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Review of Georgina Born and David Hesmondhalgh, eds. Western Music and Its Others: Difference, Representation, and Appropriation in Music. University of California Press, 2000. xi, 360 pp.

Fox, Aaron Andrew

This is an important book, and deserves attention from ethnomusicologists,
historical musicologists, and students of popular culture across the
disciplines. It is the first collection I am aware of to situate issues of the
politics, semiotics, and cultural dynamics of musical appropriation in a
broad, interdisciplinary context attentive to the theoretical projects of
postcolonial and post-structuralist cultural studies. There have been several
monographic studies and edited volumes in recent years that have
explored some of this intellectual terrain; Gerry Farrell's Indian Music and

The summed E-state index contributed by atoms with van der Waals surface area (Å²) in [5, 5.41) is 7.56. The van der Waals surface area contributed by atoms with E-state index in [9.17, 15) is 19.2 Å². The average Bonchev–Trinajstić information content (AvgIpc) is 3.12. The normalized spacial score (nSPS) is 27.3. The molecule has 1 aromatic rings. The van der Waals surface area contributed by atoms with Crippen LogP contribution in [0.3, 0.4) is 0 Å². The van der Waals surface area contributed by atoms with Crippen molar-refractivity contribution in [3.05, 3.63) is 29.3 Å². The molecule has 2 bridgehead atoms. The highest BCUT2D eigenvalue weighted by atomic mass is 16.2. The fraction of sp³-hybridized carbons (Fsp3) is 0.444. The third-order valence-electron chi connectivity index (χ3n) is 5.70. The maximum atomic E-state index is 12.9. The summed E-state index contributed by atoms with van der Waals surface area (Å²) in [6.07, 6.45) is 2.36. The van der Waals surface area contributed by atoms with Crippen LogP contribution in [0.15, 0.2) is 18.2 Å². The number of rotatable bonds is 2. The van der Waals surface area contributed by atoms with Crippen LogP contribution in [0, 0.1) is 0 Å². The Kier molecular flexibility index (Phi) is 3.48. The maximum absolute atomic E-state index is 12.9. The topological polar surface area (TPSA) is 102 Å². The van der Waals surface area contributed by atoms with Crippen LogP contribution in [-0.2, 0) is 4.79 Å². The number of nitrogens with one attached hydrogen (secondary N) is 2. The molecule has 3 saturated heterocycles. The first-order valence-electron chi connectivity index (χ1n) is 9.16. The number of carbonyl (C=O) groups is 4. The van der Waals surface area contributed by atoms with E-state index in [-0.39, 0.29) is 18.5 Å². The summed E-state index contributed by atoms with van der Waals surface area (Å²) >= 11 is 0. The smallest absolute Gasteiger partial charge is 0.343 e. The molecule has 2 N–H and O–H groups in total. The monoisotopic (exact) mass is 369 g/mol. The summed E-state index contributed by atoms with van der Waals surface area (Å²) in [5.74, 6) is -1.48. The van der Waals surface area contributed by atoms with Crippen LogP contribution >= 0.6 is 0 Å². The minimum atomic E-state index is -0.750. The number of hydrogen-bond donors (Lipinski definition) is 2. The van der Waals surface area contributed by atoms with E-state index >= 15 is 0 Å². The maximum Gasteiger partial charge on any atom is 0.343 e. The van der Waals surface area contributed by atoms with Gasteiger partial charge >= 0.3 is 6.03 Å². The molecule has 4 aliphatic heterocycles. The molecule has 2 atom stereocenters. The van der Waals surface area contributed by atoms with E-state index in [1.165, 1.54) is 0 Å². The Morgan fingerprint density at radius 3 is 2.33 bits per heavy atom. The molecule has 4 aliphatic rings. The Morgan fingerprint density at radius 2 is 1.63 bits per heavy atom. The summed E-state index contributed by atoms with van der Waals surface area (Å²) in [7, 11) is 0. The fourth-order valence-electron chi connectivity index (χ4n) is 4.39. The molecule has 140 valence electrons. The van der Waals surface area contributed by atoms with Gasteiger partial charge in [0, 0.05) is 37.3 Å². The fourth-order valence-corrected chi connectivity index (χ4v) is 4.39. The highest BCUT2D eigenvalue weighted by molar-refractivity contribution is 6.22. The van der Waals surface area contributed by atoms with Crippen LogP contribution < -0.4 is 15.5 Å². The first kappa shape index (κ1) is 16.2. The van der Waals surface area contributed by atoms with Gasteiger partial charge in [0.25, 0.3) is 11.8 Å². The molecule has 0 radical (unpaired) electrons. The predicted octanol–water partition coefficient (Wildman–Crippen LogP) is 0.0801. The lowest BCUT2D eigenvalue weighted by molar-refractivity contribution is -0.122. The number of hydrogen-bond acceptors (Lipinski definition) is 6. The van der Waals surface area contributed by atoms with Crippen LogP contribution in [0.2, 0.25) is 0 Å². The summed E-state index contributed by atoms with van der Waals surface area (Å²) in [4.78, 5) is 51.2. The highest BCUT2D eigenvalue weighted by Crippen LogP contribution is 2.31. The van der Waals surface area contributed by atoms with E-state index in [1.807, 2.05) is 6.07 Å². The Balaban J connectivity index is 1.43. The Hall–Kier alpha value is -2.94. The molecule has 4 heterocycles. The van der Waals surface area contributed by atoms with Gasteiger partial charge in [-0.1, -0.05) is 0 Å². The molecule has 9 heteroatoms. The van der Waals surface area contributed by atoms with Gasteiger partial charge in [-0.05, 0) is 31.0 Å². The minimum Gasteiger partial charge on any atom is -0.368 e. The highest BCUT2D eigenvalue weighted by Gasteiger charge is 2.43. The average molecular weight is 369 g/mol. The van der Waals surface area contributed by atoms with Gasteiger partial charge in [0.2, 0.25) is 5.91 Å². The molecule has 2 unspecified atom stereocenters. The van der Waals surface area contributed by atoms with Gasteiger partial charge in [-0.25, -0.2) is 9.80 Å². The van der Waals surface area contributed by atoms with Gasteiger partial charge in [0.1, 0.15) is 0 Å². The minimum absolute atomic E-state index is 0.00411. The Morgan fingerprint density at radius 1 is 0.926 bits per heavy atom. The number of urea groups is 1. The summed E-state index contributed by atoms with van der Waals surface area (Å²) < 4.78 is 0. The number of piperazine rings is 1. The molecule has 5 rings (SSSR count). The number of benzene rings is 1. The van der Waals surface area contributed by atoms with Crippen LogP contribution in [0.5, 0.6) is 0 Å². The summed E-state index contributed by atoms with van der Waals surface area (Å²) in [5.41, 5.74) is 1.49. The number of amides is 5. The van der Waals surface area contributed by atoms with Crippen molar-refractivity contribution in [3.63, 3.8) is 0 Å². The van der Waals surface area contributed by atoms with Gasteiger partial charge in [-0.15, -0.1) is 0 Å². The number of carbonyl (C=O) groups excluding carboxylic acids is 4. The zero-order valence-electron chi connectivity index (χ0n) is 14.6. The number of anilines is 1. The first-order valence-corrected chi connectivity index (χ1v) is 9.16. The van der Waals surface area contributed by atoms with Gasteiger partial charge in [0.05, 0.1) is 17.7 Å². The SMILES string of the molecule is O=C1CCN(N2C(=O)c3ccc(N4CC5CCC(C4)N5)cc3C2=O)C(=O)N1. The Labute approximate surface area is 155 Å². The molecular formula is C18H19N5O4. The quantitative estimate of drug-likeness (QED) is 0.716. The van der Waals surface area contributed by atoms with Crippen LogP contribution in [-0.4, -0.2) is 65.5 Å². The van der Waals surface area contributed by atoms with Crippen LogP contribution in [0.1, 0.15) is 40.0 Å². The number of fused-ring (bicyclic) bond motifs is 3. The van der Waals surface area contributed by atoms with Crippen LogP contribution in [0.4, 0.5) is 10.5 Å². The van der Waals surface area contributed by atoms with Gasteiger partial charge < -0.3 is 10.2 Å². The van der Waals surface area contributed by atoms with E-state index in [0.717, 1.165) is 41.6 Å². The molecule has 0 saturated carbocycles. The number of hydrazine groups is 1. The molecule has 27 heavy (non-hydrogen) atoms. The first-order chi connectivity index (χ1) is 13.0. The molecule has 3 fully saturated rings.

the West (1997) and Jonathan Bellman's edited collection The Exotic in
Western Music (1998) each approach art musics in terms of transnational
appropriations and Orientalist cultural dynamics. And a wide range of
work on popular music and globalization has taken up the thorny problematic
of "appropriation" in terms of issues of ownership and cultural imperialism
(a good example is Timothy Taylor's 1997 Global Pop). However,
the disciplinary and empirical articulations achieved in this volume are in
many cases novel and, in their totality, quite progressive. Simply by virtue
of its serious commitments to interweaving popular and art music subjects,
"western" and "non-western" idioms and perspectives, and textual and contextual
emphases, it sets a fine example for a more dialogic and less ghettoized
future musicology. The volume is comprised of exceptionally strong
papers from both very well known and younger scholars, and it is relatively
coherent as a whole while covering a huge range of topics and issues.



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November 26, 2014